This invention permits a trip line, or lines, to be emplaced radially of a mine or similar device automatically, with certainty and precision and without breaking or injuring the line.

' The invention is illustrated in the accompanying drawings in which:

FIG. 1 is a longitudinal section of an exemplary cartridge adapted to house a trip-line-containing projectile; and

FIG. 2 is an elevational view of a projectile in flight just after it has been ejected from the cartridge.

Referring to FIG. I, a projectile designated generally as is loaded into a cartridge or case 11 which may be conveniently made of aluminum or aluminum alloy. It will be understood that the cartridge is designed to be loaded in any appropriate known launching device which is secured to or made integrally with an explosive device and arranged to be fired mechanically or electrically to launch the projectile 10 in a predetermined trajectory along some radius extending outwardly from the device.

One end of the cartridge 11 is closed by a sealing member such as a snap-on polyethylene cover 12 which at the time of firing is pushed away from the case, thereby permitting the projectile to begin its flight.

In the other end of the case is mounted a propellant arrangement comprising an azide coated bridge initiator 13 which is tired by a current through a center electrode 14. The center electrode is insulated at 15 from the remainder of the assembly and the voltage applied to this electrode will force a current through the azide coated bridge to its ground connection, namely, the case of the launcher.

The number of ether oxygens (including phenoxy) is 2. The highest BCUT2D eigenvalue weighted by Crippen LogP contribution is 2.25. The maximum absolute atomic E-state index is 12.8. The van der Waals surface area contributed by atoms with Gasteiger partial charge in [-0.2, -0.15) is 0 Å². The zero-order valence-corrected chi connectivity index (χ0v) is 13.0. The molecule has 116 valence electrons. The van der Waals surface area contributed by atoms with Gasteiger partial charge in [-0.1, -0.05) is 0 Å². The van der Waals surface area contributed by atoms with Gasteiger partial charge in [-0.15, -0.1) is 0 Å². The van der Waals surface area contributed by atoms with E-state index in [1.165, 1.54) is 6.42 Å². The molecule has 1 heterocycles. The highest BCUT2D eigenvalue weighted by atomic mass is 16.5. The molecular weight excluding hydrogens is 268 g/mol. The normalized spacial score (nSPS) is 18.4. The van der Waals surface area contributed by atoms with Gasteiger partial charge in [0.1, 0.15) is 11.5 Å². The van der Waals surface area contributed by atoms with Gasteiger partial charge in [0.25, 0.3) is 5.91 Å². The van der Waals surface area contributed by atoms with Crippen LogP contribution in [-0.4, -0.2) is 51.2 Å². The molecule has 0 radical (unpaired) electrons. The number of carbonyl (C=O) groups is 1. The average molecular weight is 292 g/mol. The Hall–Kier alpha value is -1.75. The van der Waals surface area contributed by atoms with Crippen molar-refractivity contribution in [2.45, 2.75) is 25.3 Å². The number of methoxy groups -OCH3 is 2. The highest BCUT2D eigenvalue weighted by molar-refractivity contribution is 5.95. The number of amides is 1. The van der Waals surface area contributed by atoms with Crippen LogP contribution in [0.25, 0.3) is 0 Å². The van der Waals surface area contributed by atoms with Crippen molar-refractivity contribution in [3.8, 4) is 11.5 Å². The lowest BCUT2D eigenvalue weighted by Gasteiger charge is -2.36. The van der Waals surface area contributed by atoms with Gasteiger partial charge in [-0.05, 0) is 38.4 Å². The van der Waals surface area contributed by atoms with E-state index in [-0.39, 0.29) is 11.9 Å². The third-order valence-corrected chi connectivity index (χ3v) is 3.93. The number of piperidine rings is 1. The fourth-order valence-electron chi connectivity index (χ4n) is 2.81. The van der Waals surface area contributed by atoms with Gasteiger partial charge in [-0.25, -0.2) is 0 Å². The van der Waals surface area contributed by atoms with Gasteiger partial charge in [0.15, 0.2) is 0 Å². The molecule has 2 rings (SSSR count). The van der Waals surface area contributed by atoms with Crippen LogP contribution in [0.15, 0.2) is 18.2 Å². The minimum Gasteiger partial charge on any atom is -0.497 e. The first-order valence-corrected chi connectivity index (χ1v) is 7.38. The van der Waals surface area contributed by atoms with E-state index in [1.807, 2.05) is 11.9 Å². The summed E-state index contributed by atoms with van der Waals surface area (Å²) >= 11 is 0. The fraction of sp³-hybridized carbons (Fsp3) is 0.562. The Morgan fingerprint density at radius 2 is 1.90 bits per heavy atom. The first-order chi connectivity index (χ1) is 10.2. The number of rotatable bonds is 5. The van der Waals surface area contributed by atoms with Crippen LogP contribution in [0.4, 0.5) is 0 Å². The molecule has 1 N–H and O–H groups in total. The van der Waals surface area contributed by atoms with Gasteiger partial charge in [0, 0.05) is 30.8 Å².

When fired, the bridge initiator in turn ignites the propellant 16 which, by way of example in the illustrative combination, is fixed at 30 milligrams of A5 black powder. The propellant ruptures the initiator enclosure and generates propellant pressure on a buffer 17 which may be made of cardboard and is inserted to protect the wire trip line 18 from flash burns. It will be readily visualized that the pressure resulting from the expanding propellant will force the projectile out of the case and initiate its flight. During its flight it will emplace the trip line which is attached to both the case and to the projectile.